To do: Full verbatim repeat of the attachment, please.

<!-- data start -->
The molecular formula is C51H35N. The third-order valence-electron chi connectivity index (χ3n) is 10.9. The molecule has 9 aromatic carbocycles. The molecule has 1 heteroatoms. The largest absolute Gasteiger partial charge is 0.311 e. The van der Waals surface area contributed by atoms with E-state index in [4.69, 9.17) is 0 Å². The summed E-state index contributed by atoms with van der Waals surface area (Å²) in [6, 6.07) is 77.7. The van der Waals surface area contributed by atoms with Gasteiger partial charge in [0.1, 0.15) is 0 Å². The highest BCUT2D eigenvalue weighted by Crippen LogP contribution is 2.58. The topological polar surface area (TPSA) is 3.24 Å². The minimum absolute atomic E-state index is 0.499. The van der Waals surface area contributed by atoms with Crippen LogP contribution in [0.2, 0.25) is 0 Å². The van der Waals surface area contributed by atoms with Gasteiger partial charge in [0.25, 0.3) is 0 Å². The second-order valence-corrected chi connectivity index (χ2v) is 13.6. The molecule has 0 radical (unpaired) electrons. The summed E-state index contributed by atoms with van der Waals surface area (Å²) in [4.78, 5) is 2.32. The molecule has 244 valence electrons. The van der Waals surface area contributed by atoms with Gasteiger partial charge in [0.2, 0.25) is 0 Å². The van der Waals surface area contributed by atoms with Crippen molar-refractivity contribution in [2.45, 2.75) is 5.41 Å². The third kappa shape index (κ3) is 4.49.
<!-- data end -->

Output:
The molecular formula is C51H35N. The third-order valence-electron chi connectivity index (χ3n) is 10.9. The molecule has 9 aromatic carbocycles. The molecule has 1 heteroatoms. The largest absolute Gasteiger partial charge is 0.311 e. The van der Waals surface area contributed by atoms with E-state index in [4.69, 9.17) is 0 Å². The summed E-state index contributed by atoms with van der Waals surface area (Å²) in [6, 6.07) is 77.7. The van der Waals surface area contributed by atoms with Gasteiger partial charge in [0.1, 0.15) is 0 Å². The highest BCUT2D eigenvalue weighted by Crippen LogP contribution is 2.58. The topological polar surface area (TPSA) is 3.24 Å². The minimum absolute atomic E-state index is 0.499. The van der Waals surface area contributed by atoms with Crippen LogP contribution in [0.2, 0.25) is 0 Å². The van der Waals surface area contributed by atoms with Gasteiger partial charge in [0.25, 0.3) is 0 Å². The second-order valence-corrected chi connectivity index (χ2v) is 13.6. The molecule has 0 radical (unpaired) electrons. The summed E-state index contributed by atoms with van der Waals surface area (Å²) in [4.78, 5) is 2.32. The molecule has 244 valence electrons. The van der Waals surface area contributed by atoms with Gasteiger partial charge in [0.2, 0.25) is 0 Å². The van der Waals surface area contributed by atoms with Crippen molar-refractivity contribution in [2.45, 2.75) is 5.41 Å². The third kappa shape index (κ3) is 4.49.